Is 3-2 possible?
When Browns fans looked at the 2013 season schedule and saw the Buffalo Bills as the Game 5 opponent, they almost automatically thought victory.
After all, the Browns and Bills have slogged along the depths of their respective divisions for several seasons and the game is in Cleveland. So why not a victory? There’s something to be said for home-field advantage.
But then the Bills last Sunday went out and did something the Browns have never done. They knocked off Joe Flacco and Baltimore Ravens, 23-20, at home, pilfering five Flacco passes.
The Browns haven’t been able to beat Flacco and the Ravens anywhere in the last 11 games. So you can believe the Bills will arrive in Cleveland for Thursday night’s nationally televised game in a highly confident mood.
Each club is 2-2, but has arrived at that record in different ways. The Browns, of course, have won their last two games. The Bills, meanwhile have maintained a pace of lose one, win one, lose one, win one. If that pattern continues, that makes the Browns game a lose one, right?
Yes if you believe strongly in winning and losing patterns for teams. And no if you believe every game has its own personality and winning and losing depends more on how well or poorly you play.
The Browns are on a highly unexpected high following victories over Minnesota and Cincinnati. The confidence quotient couldn’t be higher. Effusive praise for the quarterbacking of Brian Hoyer is on an unabated roll.
And the Cleveland defense? There aren’t enough adjectives in the English language to adequately describe how well it has played, even in the two losses. Fans are not used to seeing such outstanding play on that side of the ball.
The matchups in this one clearly favor the Browns. For example, the Buffalo defense has surrendered only one touchdown on the ground, but eight through the air. The Cleveland offense has scored seven touchdowns this season. All through the air.
The Bills defense yields 278 passing yards a game and 122 on the ground. The Browns’ offense is clearly passing centric with 991 yards and just 304 via the run. It wouldn’t surprise, though, to see offensive coordinator Norv Turner feature the run more against the Bills.
The unexpected strong running by Willis McGahee in the latter stages of the Cincinnati victory, plus the return of right guard Shawn Lauvao (a stronger run blocker than Oneil Cousins), might be enough to convince Turner that running the ball more might take some pressure off a strong Buffalo pass rush.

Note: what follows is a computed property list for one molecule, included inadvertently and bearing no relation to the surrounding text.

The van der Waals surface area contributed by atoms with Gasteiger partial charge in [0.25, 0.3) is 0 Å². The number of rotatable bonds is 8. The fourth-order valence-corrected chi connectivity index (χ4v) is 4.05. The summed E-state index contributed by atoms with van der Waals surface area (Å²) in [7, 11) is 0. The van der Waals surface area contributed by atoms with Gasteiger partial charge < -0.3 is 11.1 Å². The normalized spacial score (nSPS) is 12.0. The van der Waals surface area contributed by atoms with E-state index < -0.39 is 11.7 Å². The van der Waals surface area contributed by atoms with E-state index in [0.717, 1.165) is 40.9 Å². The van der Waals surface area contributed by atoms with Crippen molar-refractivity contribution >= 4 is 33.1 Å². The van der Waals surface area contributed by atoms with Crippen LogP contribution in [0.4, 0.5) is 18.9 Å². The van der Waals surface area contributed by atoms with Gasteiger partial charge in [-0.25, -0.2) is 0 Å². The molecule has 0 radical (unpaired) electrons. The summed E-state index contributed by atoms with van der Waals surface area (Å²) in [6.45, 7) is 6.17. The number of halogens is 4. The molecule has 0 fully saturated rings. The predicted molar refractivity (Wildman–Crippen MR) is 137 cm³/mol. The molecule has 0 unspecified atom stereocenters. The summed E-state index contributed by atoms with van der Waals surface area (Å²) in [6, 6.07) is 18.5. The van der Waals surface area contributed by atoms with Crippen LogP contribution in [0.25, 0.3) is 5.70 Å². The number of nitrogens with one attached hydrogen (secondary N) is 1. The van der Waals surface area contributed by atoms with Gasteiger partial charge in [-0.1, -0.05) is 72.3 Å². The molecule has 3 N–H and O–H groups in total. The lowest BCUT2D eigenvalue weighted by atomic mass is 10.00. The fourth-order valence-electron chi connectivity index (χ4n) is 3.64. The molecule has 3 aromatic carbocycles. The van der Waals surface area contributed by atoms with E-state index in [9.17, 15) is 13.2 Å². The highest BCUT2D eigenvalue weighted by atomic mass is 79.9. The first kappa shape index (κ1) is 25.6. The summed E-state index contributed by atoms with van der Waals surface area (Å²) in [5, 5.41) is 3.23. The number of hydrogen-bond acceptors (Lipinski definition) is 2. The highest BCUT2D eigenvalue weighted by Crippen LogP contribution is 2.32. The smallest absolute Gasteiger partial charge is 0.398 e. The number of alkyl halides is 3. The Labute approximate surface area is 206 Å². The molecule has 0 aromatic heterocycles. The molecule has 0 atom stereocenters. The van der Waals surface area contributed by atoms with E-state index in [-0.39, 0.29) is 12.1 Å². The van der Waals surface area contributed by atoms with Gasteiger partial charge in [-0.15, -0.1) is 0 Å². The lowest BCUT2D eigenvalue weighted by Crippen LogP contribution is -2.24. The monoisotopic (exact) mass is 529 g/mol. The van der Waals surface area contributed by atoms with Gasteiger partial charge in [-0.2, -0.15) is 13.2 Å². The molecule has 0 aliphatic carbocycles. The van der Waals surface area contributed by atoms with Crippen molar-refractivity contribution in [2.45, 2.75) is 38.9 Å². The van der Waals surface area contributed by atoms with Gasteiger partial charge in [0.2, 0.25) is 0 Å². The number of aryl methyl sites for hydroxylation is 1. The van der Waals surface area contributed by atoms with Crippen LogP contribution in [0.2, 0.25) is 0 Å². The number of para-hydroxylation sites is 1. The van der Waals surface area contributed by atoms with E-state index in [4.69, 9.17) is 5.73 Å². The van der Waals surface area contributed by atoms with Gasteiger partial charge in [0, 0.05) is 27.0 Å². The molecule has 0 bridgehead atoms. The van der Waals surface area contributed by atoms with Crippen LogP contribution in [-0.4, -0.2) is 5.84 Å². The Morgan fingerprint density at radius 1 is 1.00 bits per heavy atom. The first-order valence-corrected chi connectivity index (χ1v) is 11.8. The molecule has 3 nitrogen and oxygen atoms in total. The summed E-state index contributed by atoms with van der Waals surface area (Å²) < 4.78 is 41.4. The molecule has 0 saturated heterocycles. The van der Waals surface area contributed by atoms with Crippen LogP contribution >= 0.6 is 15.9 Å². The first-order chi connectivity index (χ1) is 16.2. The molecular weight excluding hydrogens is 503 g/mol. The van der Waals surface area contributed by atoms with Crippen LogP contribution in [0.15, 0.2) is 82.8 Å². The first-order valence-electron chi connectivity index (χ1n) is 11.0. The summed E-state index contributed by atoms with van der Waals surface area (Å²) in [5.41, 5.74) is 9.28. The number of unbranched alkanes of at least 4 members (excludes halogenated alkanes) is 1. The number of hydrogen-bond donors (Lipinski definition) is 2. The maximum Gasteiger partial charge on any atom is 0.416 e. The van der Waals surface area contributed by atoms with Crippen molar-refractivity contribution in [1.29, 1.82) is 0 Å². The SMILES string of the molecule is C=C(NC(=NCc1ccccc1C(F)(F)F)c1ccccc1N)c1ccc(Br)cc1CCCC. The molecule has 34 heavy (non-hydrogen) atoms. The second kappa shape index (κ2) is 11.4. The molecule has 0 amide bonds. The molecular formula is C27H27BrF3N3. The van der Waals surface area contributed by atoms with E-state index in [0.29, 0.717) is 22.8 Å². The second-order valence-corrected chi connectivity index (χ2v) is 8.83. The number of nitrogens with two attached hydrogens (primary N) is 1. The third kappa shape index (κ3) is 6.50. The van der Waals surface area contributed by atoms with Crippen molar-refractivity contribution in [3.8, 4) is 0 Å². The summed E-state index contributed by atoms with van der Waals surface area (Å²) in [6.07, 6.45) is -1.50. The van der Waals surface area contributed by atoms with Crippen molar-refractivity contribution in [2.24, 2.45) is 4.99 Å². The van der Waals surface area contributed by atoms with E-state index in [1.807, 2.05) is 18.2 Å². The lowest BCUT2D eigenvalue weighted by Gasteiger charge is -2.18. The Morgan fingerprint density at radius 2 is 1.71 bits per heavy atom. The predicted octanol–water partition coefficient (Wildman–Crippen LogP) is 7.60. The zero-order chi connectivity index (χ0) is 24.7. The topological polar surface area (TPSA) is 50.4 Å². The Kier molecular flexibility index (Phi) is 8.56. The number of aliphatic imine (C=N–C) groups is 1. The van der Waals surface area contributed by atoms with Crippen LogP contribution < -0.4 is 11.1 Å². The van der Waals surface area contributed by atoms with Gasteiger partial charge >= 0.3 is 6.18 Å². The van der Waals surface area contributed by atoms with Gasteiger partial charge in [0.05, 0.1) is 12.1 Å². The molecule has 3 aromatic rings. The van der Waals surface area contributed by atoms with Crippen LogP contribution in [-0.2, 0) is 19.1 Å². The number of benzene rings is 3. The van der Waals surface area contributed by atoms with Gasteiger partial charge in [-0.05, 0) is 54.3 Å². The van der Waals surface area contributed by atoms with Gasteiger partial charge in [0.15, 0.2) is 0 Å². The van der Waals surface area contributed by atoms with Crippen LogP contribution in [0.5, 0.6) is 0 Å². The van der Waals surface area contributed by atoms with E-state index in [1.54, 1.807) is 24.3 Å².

If the Browns become predictable, Bills defenders will disdain the threat of the run and fix their bull’s-eye on Hoyer. And with defensive linemen like Mario Williams and Marcell Dareus targeting the young Cleveland quarterback, slowing them down might not be a bad idea.
Williams and Dareus have combined for 8½ of the team’s 13 sacks and been extremely helpful in creating nine interceptions, which contribute largely to the team's +4 turnover ratio. Rookie linebacker Kiko Alonso has made four of those picks.
The Bills’ strong suit on offense is the run, which takes some of the pressure off rookie quarterback E. J. Manuel, who has thrown five scoring passes and been picked off just three times.
But running backs C. J. Spiller (ankle) and Frank Jackson (knee), who have combined for 456 yards, went down in the Baltimore loss and are listed as questionable, but with the national television spotlight shining brightly, look for at least one of them to play regularly. It’ll be a classic case of the irresistible force (Spiller and Jackson) against the immovable object (a Cleveland run defense that allows 79 yards a game).
Where the Bills have problems is in the passing game, where they average less than 200 yards a game. Stevie Johnson, Robert Woods and tight end Scott Chandler are Manuel’s favorite targets. Johnson most likely will see a lot of Joe Haden, so Woods and Chandler could get a lot of looks.
One of these games, the Browns’ lack of a running attack could come back and haunt them. They got lucky against Minnesota and Cincinnati when Hoyer bailed them out. But that won’t last much longer. They must get the running game untracked or else risk getting Hoyer hurt.
Guessing that Turner will ramp up the infantry game and Hoyer will incorporate the play-action pass quite liberally to confuse the Bills' defense and keep it off balance. And defensive coordinator Ray Horton will throw numerous exotic looks at Manuel to throw the rookie off all evening.
As improbable as this reads, especially after the first two weeks of the season, the Browns make it three in a row as they impress the national audience. Make it:
Browns 27, Bills 13
~ But wait. There’s a little more this week.
There’s more to Fozzy Whittaker than the agate line in transactions that announced the Browns had claimed the running back off waivers from the San Diego Chargers. Here’s the lowdown on how the new kick returner got his name.
Fozzy is a nickname. His real name is Foswhitt. That’s right, Foswhitt Whittaker.
While a member of the Chargers, the 5-10, 202-pounder from the University of Texas wrote a blog piece for Chargers.com explaining just how he got the nickname of Fozzy.
In it, he revealed his father, Foster, wanted to name him Foster Jr. His mother said no. So they compromised. They took the Fos from Foster and the whitt from Whittaker and combined them.
Fozzy is short for Foswhitt.
And now you know the rest of the story.